SARS-CoV-2 detection viral load and infectivity.pdf (988.93 kB)

SARS-CoV-2 detection, viral load and infectivity over the course of an infection.

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journal contribution
posted on 30.10.2020, 16:55 by Kieran A Walsh, Karen Jordan, Barbara Clyne, Daniela Rohde, Linda Drummond, Paula Byrne, Susan Ahern, Paul G Carty, Kirsty K O'Brien, Eamon O'Murchu, Michelle O'Neill, Susan Smith, Mairin Ryan, Patricia Harrington

Objectives: To summarise the evidence on the detection pattern and viral load of SARS-CoV-2 over the course of an infection (including any asymptomatic or pre-symptomatic phase), and the duration of infectivity.

Methods: A systematic literature search was undertaken in PubMed, Europe PubMed Central and EMBASE from 30 December 2019 to 12 May 2020.

Results: We identified 113 studies conducted in 17 countries. The evidence from upper respiratory tract samples suggests that the viral load of SARS-CoV-2 peaks around symptom onset or a few days thereafter, and becomes undetectable about two weeks after symptom onset; however, viral loads from sputum samples may be higher, peak later and persist for longer. There is evidence of prolonged virus detection in stool samples, with unclear clinical significance. No study was found that definitively measured the duration of infectivity; however, patients may not be infectious for the entire duration of virus detection, as the presence of viral ribonucleic acid may not represent transmissible live virus.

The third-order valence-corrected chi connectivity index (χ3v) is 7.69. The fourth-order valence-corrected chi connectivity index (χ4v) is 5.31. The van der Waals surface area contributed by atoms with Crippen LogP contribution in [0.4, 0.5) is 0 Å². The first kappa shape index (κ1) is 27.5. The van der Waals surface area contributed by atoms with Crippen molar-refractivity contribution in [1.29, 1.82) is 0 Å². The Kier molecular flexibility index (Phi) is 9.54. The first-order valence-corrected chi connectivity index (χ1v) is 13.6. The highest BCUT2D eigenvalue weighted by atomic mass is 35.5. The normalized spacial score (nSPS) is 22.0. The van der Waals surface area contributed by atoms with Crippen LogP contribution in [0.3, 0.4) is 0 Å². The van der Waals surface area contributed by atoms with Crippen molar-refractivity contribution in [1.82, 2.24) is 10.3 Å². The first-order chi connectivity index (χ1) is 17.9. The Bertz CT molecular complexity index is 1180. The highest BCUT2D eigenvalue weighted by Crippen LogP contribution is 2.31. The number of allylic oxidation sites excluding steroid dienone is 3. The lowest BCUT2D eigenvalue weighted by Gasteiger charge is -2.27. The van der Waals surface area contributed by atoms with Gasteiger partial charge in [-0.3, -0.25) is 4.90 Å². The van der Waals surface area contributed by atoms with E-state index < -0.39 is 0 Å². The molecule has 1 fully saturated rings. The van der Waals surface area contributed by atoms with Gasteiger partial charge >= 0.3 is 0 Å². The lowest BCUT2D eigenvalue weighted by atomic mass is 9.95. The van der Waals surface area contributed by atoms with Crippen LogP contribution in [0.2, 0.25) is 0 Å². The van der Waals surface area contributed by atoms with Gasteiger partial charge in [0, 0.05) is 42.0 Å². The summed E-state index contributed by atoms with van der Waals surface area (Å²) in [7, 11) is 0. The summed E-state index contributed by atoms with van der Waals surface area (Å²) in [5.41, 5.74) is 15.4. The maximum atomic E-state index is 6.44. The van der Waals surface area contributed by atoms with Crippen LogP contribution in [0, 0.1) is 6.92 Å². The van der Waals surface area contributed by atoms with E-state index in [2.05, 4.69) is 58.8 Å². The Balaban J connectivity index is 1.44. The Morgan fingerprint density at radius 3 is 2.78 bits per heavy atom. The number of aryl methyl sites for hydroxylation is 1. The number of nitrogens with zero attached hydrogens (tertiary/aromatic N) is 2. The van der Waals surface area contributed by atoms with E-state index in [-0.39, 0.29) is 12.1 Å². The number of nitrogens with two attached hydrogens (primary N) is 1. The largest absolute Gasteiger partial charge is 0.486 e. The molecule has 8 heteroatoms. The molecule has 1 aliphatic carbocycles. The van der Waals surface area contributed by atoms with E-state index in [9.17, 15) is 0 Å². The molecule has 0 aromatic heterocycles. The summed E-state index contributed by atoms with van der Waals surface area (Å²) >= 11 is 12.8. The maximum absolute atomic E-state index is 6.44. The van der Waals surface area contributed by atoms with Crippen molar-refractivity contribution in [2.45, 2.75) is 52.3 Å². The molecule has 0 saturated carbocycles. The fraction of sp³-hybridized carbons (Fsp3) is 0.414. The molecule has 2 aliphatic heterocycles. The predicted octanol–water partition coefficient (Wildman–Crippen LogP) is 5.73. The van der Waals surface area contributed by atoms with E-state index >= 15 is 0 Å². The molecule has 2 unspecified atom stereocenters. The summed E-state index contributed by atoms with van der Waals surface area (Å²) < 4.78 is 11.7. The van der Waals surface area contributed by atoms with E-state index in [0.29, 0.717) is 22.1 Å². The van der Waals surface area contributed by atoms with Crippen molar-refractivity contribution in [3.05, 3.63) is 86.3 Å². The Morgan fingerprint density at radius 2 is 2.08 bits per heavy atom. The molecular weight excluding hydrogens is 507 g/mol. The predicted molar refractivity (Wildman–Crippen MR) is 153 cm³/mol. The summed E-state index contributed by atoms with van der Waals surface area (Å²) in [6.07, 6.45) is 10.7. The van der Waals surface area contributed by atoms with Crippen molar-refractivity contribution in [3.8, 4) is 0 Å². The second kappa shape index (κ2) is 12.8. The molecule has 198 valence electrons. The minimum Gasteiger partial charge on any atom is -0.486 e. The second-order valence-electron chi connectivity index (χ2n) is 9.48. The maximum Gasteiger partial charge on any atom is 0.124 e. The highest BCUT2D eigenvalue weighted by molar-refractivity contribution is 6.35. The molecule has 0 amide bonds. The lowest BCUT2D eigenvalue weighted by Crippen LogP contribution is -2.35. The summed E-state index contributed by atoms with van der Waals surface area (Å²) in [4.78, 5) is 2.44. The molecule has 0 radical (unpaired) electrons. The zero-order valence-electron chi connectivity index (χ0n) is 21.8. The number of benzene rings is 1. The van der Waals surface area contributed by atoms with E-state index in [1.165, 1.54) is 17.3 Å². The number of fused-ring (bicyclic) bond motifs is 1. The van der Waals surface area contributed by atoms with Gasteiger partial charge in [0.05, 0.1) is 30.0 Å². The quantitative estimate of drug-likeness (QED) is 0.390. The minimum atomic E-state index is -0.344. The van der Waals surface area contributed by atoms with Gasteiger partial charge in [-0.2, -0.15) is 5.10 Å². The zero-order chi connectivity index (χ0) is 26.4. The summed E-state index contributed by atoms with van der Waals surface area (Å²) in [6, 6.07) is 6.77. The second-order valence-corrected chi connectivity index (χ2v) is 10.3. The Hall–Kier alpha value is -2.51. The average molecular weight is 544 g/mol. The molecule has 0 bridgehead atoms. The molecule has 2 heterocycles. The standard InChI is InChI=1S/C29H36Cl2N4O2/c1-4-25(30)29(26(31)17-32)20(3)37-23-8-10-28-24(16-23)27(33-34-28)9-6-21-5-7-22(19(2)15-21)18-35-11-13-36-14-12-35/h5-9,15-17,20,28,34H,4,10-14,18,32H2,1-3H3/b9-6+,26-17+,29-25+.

Conclusion: There is a relatively consistent trajectory of SARS-CoV-2 viral load over the course of COVID-19 from respiratory tract samples, however the duration of infectivity remains uncertain.

Funding

Health Research Board (HRB-CICER-2016-1871)

History

Comments

The original article is available at https://www.journals.elsevier.com

Published Citation

Walsh KA, Jordan K, Clyne B, Rohde D, Drummond L, Byrne P, Aherne S, Carty PG, O’Brien KK, O’Murchu E, O’Neill M, Smith SM, Ryan M, Harrington P. SARS-CoV-2 detection, viral load and infectivity over the course of an infection. Journal of Infection. 2020;81(3):357-371.

Publication Date

29 June 2020

PubMed ID

32615199

Department/Unit

  • General Practice
  • HRB Centre for Primary Care Research

Research Area

  • Population Health and Health Services

Publisher

Elsevier

Version

  • Accepted Version (Postprint)

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